Certificate

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The purpose of this certificate is to provide students with an overall view of computer and networked security. The goal of this course is to train students to be able to effectively design, implement, and support security policies for a large scale enterprise network. Students are exposed to a wide variety of security analysis/defensive tools, students implement these tools, and then attempt to circumvent them.

Goal 1 To prepare students to transfer to assume entry-level positions in the Cybersecurity fields

  • Graduates seeking a job secure a position in the field of business within two years.

Goal 2 To prepare the students to interact effectively within a diverse Information Technology population

  • Students will interact effectively within a diverse student population by completing collaborative projects.
  • Students will complete DGV requirements.

Goal 3. Prepare students to interact in a diverse population

  • Students will demonstrate the use of computers to solve networking problems.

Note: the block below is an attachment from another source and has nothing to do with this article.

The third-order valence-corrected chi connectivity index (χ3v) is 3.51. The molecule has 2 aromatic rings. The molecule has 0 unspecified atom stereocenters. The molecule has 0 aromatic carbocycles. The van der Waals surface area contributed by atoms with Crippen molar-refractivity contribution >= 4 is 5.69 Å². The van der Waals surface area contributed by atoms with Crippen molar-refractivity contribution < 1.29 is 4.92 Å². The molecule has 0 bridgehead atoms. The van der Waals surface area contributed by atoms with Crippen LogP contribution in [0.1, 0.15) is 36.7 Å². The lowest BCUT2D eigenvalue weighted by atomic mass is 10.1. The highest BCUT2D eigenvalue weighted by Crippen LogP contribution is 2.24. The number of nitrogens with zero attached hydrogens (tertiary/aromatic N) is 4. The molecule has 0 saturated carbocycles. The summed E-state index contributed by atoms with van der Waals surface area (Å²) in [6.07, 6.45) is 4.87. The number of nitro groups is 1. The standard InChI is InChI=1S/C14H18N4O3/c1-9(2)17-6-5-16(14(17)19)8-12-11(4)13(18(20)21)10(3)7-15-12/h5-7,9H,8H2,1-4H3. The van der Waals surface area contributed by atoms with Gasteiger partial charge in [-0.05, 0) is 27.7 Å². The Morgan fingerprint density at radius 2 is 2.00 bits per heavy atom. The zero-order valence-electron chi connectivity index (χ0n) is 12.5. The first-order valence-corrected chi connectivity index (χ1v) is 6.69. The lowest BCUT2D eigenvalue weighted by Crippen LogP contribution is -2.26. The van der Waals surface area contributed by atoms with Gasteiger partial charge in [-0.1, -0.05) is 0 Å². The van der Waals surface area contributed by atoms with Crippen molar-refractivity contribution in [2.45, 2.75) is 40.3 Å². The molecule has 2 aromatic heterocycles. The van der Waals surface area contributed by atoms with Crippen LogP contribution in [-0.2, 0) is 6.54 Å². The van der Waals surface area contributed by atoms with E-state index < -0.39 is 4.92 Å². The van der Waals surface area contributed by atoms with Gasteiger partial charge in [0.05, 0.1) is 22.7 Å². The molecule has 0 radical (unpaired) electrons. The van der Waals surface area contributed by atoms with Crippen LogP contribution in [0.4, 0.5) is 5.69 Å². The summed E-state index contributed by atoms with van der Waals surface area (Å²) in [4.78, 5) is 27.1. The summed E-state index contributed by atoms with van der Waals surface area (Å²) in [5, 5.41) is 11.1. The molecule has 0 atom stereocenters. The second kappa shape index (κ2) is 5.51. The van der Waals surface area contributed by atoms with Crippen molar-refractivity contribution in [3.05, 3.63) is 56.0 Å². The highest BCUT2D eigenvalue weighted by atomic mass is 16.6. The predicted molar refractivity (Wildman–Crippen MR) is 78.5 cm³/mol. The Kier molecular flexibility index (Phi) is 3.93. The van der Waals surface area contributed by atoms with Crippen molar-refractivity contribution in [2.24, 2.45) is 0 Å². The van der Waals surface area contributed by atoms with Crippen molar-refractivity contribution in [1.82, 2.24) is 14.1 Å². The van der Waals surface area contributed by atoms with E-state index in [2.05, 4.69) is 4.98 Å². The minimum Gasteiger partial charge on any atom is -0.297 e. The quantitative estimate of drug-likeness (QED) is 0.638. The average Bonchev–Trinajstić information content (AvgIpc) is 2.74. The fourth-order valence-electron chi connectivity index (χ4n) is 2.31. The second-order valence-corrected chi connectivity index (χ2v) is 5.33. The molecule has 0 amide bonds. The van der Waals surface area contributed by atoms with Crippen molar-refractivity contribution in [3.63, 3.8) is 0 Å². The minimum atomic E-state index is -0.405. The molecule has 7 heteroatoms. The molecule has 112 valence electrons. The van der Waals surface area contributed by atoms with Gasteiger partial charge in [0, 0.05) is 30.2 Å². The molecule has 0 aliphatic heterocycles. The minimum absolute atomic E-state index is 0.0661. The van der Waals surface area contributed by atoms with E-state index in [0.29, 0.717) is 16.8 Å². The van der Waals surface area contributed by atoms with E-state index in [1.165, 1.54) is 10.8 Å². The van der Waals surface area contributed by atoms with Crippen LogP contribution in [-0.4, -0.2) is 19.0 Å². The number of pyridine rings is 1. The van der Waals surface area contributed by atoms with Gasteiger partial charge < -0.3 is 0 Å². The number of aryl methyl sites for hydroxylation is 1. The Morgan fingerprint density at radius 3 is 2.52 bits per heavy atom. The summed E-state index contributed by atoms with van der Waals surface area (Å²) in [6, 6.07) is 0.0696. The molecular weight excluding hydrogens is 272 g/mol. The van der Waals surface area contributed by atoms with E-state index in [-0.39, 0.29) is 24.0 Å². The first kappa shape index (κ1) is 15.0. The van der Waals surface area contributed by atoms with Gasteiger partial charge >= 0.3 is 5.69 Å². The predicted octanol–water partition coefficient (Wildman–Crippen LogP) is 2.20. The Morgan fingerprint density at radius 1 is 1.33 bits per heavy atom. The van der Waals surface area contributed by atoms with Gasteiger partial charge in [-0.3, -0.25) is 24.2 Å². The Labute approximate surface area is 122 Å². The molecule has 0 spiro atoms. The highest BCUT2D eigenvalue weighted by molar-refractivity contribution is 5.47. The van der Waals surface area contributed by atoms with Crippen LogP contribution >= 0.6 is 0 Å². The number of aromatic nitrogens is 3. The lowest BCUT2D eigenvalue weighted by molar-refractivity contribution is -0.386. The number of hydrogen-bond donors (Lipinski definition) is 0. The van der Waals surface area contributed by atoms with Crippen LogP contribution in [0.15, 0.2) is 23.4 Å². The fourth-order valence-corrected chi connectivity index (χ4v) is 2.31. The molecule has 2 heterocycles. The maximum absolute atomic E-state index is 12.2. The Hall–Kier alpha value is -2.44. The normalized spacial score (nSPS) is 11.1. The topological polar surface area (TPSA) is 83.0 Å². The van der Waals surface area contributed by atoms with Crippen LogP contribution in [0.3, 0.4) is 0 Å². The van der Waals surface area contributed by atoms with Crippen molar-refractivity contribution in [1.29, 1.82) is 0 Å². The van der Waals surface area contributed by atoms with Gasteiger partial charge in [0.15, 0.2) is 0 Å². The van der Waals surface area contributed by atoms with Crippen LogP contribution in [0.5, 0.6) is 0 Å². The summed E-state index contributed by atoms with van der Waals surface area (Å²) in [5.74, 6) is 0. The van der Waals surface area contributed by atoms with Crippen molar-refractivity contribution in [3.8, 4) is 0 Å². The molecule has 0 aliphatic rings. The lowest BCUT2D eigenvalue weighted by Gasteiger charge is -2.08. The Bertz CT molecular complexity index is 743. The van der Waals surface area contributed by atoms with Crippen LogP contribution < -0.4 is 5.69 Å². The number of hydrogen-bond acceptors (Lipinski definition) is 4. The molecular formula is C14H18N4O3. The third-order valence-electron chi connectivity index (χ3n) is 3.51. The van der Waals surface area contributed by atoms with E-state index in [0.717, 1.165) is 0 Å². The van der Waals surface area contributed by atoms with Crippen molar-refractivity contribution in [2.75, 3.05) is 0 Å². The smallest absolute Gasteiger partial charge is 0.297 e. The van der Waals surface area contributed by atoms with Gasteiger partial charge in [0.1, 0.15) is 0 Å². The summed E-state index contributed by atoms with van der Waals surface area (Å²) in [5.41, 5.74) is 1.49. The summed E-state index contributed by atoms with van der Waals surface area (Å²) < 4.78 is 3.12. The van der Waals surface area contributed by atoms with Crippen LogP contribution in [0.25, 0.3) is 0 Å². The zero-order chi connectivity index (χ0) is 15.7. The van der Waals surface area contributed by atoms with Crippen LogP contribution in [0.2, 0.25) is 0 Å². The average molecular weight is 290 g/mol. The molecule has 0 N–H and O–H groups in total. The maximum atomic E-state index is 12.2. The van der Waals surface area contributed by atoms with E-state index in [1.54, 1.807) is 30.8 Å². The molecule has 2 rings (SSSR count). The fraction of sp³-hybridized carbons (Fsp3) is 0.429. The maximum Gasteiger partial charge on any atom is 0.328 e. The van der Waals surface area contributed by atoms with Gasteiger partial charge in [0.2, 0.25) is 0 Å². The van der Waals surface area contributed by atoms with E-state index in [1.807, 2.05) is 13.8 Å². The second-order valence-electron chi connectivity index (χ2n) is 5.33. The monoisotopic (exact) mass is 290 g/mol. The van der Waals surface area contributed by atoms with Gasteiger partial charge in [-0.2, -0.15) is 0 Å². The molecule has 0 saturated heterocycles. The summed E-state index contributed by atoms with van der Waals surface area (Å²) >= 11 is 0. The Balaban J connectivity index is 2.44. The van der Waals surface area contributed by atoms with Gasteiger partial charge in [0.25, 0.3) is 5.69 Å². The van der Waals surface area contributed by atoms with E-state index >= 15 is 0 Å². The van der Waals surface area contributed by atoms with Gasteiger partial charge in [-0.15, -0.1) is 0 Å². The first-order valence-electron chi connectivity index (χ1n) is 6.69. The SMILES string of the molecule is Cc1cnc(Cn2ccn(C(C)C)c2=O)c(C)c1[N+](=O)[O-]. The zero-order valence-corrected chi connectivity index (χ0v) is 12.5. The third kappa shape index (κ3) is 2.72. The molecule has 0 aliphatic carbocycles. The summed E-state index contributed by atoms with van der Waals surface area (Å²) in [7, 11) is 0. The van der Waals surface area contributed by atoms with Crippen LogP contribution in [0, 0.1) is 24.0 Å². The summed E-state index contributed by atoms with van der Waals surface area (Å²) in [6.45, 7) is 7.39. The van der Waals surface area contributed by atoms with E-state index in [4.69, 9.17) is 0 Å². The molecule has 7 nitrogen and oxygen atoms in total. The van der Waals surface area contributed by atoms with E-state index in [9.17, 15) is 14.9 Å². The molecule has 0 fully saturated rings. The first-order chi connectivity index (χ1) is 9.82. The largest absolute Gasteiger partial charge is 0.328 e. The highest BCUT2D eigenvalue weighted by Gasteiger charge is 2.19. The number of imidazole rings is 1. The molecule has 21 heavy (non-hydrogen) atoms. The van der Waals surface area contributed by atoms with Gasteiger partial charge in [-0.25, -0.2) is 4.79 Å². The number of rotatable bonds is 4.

• Students will analyze and understand a computer network.

Goal 4 To train students on how to effectively design, implement, and support security policies for a large-scale enterprise network

  • Students will demonstrate the ability to create security policies/procedures.
  • Students will demonstrate the ability to apply information toward making decisions.

Goal 5 To provide an overall view of the criminal justice process and it's relation to the investigation of cyber-crimes

  • Students will demonstrate data acquisition and recovery concepts.

Goal 6 To train students to effectively implement and support system software

  • Students will configure an operating system to function effectively in a networked environment.

Goal 7 To prepare students to demonstrate information literacy

  • Students will use traditional and contemporary information technology.
  • Students will identify, access, and appropriately use authoritative sources of information.

Gainful Employment - follow the link below for gainful employment information.